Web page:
PGA referee: "Read the rules before donning the black cap"

PGA Rules Panel Member Ashley Weller discusses Lexi Thompson's recent rules controversy...

Andy Roberts's picture
Tue, 1 Sep 2020
PGA referee: Learn about the rules before donning the black cap

So, we managed to get through a couple of weeks without Bryson DeChambeau being hauled over the coals for run-ins with the Rules Officials, so it was good to see another regular contributor help out by once again becoming embroiled in a situation which caused a minor meltdown on social media, writes PGA Rules Panel Member Ashley Weller

In the first round of the AIG Women’s Open at Royal Troon two weeks ago, our old friend Lexi Thompson was having a tough time already, standing at 8-over par on the par-5 16th.



The American hit her tee shot into the right rough and when she arrived at her ball she found a large tuft of long grass behind and slightly to the right of it. Although the lie of the ball was reasonable, the tuft was clearly impeding her area of intended swing.

Prior to making her stroke, Lexi was clearly caught on camera attempting to move the tuft away from the ball with her clubhead. Cue social media outcry.



However, it soon became apparent that the R&A Chief Referee, David Rickman, had spoken to the player prior to her signing her scorecard, and it was determined that there was no penalty incurred.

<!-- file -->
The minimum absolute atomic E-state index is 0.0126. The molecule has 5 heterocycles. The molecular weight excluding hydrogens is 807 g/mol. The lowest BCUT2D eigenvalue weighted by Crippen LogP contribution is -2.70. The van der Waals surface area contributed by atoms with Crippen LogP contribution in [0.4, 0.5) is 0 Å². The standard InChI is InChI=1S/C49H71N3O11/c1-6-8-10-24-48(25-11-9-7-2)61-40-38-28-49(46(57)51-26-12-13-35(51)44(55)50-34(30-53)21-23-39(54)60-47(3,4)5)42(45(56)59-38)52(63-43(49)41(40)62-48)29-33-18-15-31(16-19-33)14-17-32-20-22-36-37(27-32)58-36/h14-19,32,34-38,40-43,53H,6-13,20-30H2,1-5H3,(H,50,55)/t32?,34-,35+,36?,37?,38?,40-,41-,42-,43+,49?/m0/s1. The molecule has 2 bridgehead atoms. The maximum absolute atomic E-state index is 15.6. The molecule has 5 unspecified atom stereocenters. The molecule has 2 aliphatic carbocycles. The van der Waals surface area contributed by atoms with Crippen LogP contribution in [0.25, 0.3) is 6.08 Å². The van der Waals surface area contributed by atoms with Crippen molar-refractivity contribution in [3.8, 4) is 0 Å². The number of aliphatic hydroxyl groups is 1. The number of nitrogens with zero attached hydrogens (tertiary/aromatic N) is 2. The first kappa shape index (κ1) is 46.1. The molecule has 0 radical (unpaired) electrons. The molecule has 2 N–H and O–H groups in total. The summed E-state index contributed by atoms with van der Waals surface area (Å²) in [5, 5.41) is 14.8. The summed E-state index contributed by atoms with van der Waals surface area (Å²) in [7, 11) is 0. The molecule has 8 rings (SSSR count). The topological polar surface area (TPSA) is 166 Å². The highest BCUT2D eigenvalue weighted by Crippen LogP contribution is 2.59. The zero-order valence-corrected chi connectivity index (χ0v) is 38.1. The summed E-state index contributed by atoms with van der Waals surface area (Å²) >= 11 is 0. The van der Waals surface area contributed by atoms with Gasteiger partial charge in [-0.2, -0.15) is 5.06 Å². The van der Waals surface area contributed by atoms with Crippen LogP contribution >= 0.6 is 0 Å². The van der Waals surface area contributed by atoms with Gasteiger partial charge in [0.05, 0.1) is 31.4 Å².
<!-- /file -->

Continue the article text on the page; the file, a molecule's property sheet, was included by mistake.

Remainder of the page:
Now, there are few people on the planet, if any, who know the Rules as well as Mr Rickman, so let’s take a look at the reason for the decision.

Yet again, this example is a reminder that when reading a Rule you should read the whole thing, including all notes and exceptions before drawing your conclusion.

Rule 8, Course Played as it is Found, covers a central principle of the game: “play the course as you find it”.

Specifically, Rule 8.1 restricts what a player may do to improve conditions affecting the stroke, the lie of the player’s ball at rest, the area of the player’s intended stance, the area of the player’s intended swing, the player’s line of play and the relief area where the player will drop or place a ball.

Rule 8.1a(1) states, in part, that a player may not “move, bend or break any growing or attached natural objects”.



Bang to rights Lexi, it was caught on camera you doing exactly that... so chuck her in jail and throw away the key, right?

Like I said earlier, keep reading before donning the black cap.

Rule 8.1c now appears over the hill like a knight in shining armour to rescue our damsel in distress.

It allows (with certain exceptions) the player to avoid penalty by restoring the original conditions, in this case “returning a tree branch or grass, or an immovable obstruction to its original position after it had been moved”. 

When Thompson was questioned before returning her card it was concluded that although she had clearly moved the tuft of grass with her clubhead, it had returned to its original position and the conditions affecting the stroke had not, therefore, been improved and subsequently no penalty was applied.

So there you have it.

We await Bryson’s next brush with authority to bring our next article.